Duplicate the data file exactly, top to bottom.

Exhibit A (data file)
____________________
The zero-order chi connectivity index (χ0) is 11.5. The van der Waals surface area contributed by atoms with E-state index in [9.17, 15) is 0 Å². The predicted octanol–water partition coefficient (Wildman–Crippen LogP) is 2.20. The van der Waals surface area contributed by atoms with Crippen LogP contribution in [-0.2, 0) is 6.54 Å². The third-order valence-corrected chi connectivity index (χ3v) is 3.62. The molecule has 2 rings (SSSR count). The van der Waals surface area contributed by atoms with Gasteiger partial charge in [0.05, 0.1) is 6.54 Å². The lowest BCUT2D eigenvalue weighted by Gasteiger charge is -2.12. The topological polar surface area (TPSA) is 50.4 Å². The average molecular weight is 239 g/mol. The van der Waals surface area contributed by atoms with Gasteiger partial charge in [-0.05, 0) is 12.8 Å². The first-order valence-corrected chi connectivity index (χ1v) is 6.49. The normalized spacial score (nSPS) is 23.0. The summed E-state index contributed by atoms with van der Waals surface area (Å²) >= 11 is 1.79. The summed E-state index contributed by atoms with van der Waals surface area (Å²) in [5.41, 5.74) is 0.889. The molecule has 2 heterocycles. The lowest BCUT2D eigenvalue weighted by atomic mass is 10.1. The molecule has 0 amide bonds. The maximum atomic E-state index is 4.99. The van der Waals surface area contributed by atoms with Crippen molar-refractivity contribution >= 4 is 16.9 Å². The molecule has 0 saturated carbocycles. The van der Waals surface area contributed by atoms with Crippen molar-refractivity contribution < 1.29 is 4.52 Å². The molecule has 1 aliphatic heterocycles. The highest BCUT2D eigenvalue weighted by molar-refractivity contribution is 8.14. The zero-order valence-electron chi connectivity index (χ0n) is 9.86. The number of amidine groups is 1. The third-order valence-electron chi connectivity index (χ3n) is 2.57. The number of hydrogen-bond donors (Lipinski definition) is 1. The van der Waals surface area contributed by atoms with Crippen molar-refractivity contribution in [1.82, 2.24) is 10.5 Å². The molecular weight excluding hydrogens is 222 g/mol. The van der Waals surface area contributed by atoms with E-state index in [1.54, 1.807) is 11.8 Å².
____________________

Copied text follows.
The zero-order chi connectivity index (χ0) is 11.5. The van der Waals surface area contributed by atoms with E-state index in [9.17, 15) is 0 Å². The predicted octanol–water partition coefficient (Wildman–Crippen LogP) is 2.20. The van der Waals surface area contributed by atoms with Crippen LogP contribution in [-0.2, 0) is 6.54 Å². The third-order valence-corrected chi connectivity index (χ3v) is 3.62. The molecule has 2 rings (SSSR count). The van der Waals surface area contributed by atoms with Gasteiger partial charge in [0.05, 0.1) is 6.54 Å². The lowest BCUT2D eigenvalue weighted by Gasteiger charge is -2.12. The topological polar surface area (TPSA) is 50.4 Å². The average molecular weight is 239 g/mol. The van der Waals surface area contributed by atoms with Gasteiger partial charge in [-0.05, 0) is 12.8 Å². The first-order valence-corrected chi connectivity index (χ1v) is 6.49. The normalized spacial score (nSPS) is 23.0. The summed E-state index contributed by atoms with van der Waals surface area (Å²) >= 11 is 1.79. The summed E-state index contributed by atoms with van der Waals surface area (Å²) in [5.41, 5.74) is 0.889. The molecule has 2 heterocycles. The lowest BCUT2D eigenvalue weighted by atomic mass is 10.1. The molecule has 0 amide bonds. The maximum atomic E-state index is 4.99. The van der Waals surface area contributed by atoms with Crippen molar-refractivity contribution >= 4 is 16.9 Å². The molecule has 0 saturated carbocycles. The van der Waals surface area contributed by atoms with Crippen molar-refractivity contribution < 1.29 is 4.52 Å². The molecule has 1 aliphatic heterocycles. The highest BCUT2D eigenvalue weighted by molar-refractivity contribution is 8.14. The zero-order valence-electron chi connectivity index (χ0n) is 9.86. The number of amidine groups is 1. The third-order valence-electron chi connectivity index (χ3n) is 2.57. The number of hydrogen-bond donors (Lipinski definition) is 1. The van der Waals surface area contributed by atoms with Crippen molar-refractivity contribution in [1.82, 2.24) is 10.5 Å². The molecular weight excluding hydrogens is 222 g/mol. The van der Waals surface area contributed by atoms with E-state index in [1.54, 1.807) is 11.8 Å².